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Estate of Carlock v. Williamson

United States District Court, Seventh Circuit

October 3, 2013

ESTATE OF AMON PAUL CARLOCK, JR., Deceased, by Mary L. Andreatta-Carlock, Executor, Plaintiff,


SUE E. MYERSCOUGH, District Judge.

On October 9, 2007, Anon Paul Carlock was discharged from St. John's Hospital to the Sangamon County Jail. At that time, Carlock was in stable condition, although he had chronic medical conditions including diabetes, obesity, and depression. On November 16, 2007, Carlock left the Sangamon County Jail on a stretcher, not breathing and without a pulse. He had lost approximately 30 pounds. He had numerous broken ribs, abrasions, contusions, and two broken front teeth. He was also suffering from acute renal failure and lithium toxicity. Carlock was pronounced dead at the hospital. What happened during those 39 days in jail is in dispute.

Defendants argue they are entitled to summary judgment on the claims. See Defendant Dr. Joseph Maurer's Motion for Summary Judgment (d/e 390); Defendant Dr. Chauncey Maher's Motion for Summary Judgment (d/e 396); Defendant Todd Guy's Motion for Summary Judgment (d/e 405); and the Motion for Summary Judgment filed by Defendants Ron Beckner, Lee Anne Brauer, Candace Cain, Terry Durr, Kevin Furlong, Tammy Powell, Lucy Ramsey, Anthony Sacco, William Strayer, Niecy West, and Sheriff Neil Williamson (these defendants and Defendant Guy are hereinafter referred to as the County Defendants). Given the factual disputes, Defendant Guy, Dr. Maurer, and Dr. Maher's Motions for Summary Judgment (d/e 390, 396, 405) are DENIED. The remaining Defendants' Motion for Summary Judgment (d/e 407) is GRANTED IN PART and DENIED IN PART. Defendants Williamson, Sacco, Durr and Strayer are entitled to summary judgment on Count I because Plaintiff has pointed to no evidence supporting why those defendants should be liable.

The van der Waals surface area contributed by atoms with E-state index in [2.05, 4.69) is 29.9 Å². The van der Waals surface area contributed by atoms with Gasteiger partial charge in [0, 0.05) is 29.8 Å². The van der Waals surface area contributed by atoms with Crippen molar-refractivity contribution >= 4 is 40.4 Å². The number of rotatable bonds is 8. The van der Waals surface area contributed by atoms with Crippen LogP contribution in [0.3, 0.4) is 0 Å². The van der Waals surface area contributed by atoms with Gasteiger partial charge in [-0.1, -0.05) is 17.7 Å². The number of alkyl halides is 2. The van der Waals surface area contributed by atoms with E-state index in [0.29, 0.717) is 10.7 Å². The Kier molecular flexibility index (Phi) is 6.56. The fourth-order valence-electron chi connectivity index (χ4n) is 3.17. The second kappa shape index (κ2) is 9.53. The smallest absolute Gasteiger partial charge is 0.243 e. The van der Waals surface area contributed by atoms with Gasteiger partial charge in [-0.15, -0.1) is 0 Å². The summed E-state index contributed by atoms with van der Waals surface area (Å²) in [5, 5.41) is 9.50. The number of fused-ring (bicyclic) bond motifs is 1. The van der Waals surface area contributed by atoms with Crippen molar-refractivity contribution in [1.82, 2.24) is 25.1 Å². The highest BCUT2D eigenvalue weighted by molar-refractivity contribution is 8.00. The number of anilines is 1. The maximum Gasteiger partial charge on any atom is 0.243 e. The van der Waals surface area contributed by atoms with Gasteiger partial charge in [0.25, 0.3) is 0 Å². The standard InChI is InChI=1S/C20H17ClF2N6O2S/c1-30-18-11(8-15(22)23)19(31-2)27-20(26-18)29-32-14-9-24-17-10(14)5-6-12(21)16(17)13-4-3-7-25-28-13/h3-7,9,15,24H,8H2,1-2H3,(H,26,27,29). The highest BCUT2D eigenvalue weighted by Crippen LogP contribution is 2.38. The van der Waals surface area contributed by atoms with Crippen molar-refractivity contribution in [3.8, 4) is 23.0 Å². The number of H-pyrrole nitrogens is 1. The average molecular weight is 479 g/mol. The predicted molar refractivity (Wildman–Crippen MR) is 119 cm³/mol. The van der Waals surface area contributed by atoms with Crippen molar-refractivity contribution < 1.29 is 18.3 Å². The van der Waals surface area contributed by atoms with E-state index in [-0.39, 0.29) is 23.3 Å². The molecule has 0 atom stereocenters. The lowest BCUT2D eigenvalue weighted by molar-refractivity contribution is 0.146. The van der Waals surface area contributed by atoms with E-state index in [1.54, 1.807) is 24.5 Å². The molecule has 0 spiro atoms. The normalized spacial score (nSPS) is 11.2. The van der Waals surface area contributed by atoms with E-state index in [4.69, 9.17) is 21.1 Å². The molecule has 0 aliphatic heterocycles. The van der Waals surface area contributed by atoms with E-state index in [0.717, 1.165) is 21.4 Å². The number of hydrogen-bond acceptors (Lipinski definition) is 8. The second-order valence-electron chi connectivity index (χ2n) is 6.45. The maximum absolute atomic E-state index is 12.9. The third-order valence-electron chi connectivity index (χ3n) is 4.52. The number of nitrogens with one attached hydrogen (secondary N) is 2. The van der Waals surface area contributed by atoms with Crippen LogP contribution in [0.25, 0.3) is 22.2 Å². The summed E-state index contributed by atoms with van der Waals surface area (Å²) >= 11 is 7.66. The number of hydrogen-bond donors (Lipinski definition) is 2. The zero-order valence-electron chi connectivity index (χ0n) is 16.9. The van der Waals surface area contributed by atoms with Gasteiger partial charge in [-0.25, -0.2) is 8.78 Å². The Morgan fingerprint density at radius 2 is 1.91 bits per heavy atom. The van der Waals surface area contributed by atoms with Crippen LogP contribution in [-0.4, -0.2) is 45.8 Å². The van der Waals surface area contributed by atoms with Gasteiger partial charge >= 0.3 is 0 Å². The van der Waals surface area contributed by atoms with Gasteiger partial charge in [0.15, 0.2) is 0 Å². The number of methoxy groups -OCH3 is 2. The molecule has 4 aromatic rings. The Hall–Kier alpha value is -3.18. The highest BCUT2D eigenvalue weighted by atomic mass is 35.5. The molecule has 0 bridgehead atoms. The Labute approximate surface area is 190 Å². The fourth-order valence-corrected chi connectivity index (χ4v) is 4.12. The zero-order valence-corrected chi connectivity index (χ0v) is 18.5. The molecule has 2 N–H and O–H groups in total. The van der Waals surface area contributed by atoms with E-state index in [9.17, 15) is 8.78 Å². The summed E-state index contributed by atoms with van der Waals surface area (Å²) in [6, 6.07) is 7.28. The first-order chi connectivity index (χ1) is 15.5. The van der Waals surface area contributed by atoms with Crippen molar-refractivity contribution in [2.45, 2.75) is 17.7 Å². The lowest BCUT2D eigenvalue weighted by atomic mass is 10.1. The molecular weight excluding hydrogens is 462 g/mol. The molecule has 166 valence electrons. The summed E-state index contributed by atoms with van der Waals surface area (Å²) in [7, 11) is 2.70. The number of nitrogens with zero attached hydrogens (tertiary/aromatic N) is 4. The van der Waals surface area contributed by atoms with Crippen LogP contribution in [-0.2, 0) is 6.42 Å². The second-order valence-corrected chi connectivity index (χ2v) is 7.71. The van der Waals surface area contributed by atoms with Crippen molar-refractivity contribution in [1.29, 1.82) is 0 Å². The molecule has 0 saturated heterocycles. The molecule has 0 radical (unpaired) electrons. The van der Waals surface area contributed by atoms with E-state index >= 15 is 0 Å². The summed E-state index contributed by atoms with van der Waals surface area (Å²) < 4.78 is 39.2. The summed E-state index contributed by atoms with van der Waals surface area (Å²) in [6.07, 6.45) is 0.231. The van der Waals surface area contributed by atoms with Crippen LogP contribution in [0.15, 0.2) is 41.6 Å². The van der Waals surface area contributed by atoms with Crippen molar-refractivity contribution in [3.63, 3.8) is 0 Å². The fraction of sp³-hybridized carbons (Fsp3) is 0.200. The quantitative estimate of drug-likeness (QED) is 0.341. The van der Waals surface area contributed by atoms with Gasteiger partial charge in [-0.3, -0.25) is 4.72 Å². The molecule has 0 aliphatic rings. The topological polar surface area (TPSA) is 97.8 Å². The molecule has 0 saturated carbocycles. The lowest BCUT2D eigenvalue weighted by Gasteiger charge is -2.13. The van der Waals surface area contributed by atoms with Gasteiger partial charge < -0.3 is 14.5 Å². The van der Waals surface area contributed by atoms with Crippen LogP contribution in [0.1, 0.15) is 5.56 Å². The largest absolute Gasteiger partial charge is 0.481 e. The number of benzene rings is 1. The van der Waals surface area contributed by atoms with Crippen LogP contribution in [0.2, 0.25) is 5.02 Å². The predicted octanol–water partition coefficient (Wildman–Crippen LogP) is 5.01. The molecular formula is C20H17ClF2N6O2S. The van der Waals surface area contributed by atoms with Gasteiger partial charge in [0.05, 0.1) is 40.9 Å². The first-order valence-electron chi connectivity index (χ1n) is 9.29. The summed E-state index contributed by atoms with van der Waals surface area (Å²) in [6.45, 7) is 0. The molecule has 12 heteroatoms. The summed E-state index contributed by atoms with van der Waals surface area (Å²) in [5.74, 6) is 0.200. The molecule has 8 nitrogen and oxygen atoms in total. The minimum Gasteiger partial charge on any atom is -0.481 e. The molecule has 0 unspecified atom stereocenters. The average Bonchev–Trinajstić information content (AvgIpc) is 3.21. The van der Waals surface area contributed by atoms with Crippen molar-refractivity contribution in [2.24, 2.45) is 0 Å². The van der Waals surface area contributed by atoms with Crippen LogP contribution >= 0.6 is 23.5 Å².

The Court has read the pleadings, all of the documents submitted, and has held oral argument on the Motions. While the Court need only consider the material cited by the parties, the Court may, and did in this case, consider other materials in the record. See Fed.R.Civ.P. 56(c)(3).

As an initial matter, all of the motions to strike are denied. Although some of the expert's reports submitted by Plaintiff were not sworn, their sworn depositions were also part of the record. See Loeffel Steel Products, Inc. v. Delta Brands, Inc. , 379 F.Supp.2d 968, 984 (N.D. Ill. 2005) (wherein the court found the expert's unsworn report inadmissible but relied on the expert's deposition testimony when considering the summary judgment motion).